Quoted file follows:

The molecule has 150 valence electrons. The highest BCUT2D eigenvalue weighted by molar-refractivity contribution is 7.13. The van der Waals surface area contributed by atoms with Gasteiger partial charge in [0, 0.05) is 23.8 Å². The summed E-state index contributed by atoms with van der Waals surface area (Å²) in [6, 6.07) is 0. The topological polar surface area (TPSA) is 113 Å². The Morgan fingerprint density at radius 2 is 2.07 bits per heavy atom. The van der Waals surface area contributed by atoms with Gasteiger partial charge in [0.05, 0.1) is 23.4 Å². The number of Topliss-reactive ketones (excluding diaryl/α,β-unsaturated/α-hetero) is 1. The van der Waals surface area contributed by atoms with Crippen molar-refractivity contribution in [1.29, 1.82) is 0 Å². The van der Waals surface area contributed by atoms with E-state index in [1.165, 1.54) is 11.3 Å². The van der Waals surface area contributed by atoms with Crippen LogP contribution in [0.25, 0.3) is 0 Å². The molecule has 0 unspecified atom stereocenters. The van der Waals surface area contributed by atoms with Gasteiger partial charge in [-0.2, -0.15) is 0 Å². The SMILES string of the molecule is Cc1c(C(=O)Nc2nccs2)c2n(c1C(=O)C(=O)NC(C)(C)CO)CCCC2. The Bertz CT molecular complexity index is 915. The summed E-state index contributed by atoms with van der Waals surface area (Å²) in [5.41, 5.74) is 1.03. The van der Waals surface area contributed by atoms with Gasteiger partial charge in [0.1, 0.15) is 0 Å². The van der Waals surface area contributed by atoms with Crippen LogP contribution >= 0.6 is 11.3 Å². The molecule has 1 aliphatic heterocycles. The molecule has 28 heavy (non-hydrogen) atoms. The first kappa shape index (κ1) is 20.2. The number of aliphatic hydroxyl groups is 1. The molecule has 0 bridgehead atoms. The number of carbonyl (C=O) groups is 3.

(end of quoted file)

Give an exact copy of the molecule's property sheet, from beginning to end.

The molecule has 150 valence electrons. The highest BCUT2D eigenvalue weighted by molar-refractivity contribution is 7.13. The van der Waals surface area contributed by atoms with Gasteiger partial charge in [0, 0.05) is 23.8 Å². The summed E-state index contributed by atoms with van der Waals surface area (Å²) in [6, 6.07) is 0. The topological polar surface area (TPSA) is 113 Å². The Morgan fingerprint density at radius 2 is 2.07 bits per heavy atom. The van der Waals surface area contributed by atoms with Gasteiger partial charge in [0.05, 0.1) is 23.4 Å². The number of Topliss-reactive ketones (excluding diaryl/α,β-unsaturated/α-hetero) is 1. The van der Waals surface area contributed by atoms with Crippen molar-refractivity contribution in [1.29, 1.82) is 0 Å². The van der Waals surface area contributed by atoms with E-state index in [1.165, 1.54) is 11.3 Å². The van der Waals surface area contributed by atoms with Crippen LogP contribution in [0.25, 0.3) is 0 Å². The molecule has 0 unspecified atom stereocenters. The van der Waals surface area contributed by atoms with Gasteiger partial charge in [-0.2, -0.15) is 0 Å². The SMILES string of the molecule is Cc1c(C(=O)Nc2nccs2)c2n(c1C(=O)C(=O)NC(C)(C)CO)CCCC2. The Bertz CT molecular complexity index is 915. The summed E-state index contributed by atoms with van der Waals surface area (Å²) in [5.41, 5.74) is 1.03. The van der Waals surface area contributed by atoms with Gasteiger partial charge in [0.1, 0.15) is 0 Å². The van der Waals surface area contributed by atoms with Crippen LogP contribution >= 0.6 is 11.3 Å². The molecule has 1 aliphatic heterocycles. The molecule has 28 heavy (non-hydrogen) atoms. The first kappa shape index (κ1) is 20.2. The number of aliphatic hydroxyl groups is 1. The molecule has 0 bridgehead atoms. The number of carbonyl (C=O) groups is 3.